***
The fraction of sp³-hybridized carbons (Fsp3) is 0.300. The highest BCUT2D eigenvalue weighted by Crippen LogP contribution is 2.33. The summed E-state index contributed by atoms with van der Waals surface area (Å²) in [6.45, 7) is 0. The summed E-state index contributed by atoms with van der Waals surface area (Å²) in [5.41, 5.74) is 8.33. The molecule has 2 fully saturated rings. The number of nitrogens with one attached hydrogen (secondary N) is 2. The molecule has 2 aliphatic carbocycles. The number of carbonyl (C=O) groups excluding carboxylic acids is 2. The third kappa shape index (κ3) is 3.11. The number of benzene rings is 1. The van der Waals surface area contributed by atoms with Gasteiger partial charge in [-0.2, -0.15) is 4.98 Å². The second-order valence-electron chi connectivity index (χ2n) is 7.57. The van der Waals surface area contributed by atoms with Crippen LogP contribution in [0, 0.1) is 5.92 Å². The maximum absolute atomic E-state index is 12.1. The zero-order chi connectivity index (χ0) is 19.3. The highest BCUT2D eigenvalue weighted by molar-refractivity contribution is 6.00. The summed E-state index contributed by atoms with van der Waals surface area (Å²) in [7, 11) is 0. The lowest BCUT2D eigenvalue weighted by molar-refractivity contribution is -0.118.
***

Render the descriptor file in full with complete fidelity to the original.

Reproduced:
The fraction of sp³-hybridized carbons (Fsp3) is 0.300. The highest BCUT2D eigenvalue weighted by Crippen LogP contribution is 2.33. The summed E-state index contributed by atoms with van der Waals surface area (Å²) in [6.45, 7) is 0. The summed E-state index contributed by atoms with van der Waals surface area (Å²) in [5.41, 5.74) is 8.33. The molecule has 2 fully saturated rings. The number of nitrogens with one attached hydrogen (secondary N) is 2. The molecule has 2 aliphatic carbocycles. The number of carbonyl (C=O) groups excluding carboxylic acids is 2. The third kappa shape index (κ3) is 3.11. The number of benzene rings is 1. The van der Waals surface area contributed by atoms with Gasteiger partial charge in [-0.2, -0.15) is 4.98 Å². The second-order valence-electron chi connectivity index (χ2n) is 7.57. The van der Waals surface area contributed by atoms with Crippen LogP contribution in [0, 0.1) is 5.92 Å². The maximum absolute atomic E-state index is 12.1. The zero-order chi connectivity index (χ0) is 19.3. The highest BCUT2D eigenvalue weighted by molar-refractivity contribution is 6.00. The summed E-state index contributed by atoms with van der Waals surface area (Å²) in [7, 11) is 0. The lowest BCUT2D eigenvalue weighted by molar-refractivity contribution is -0.118.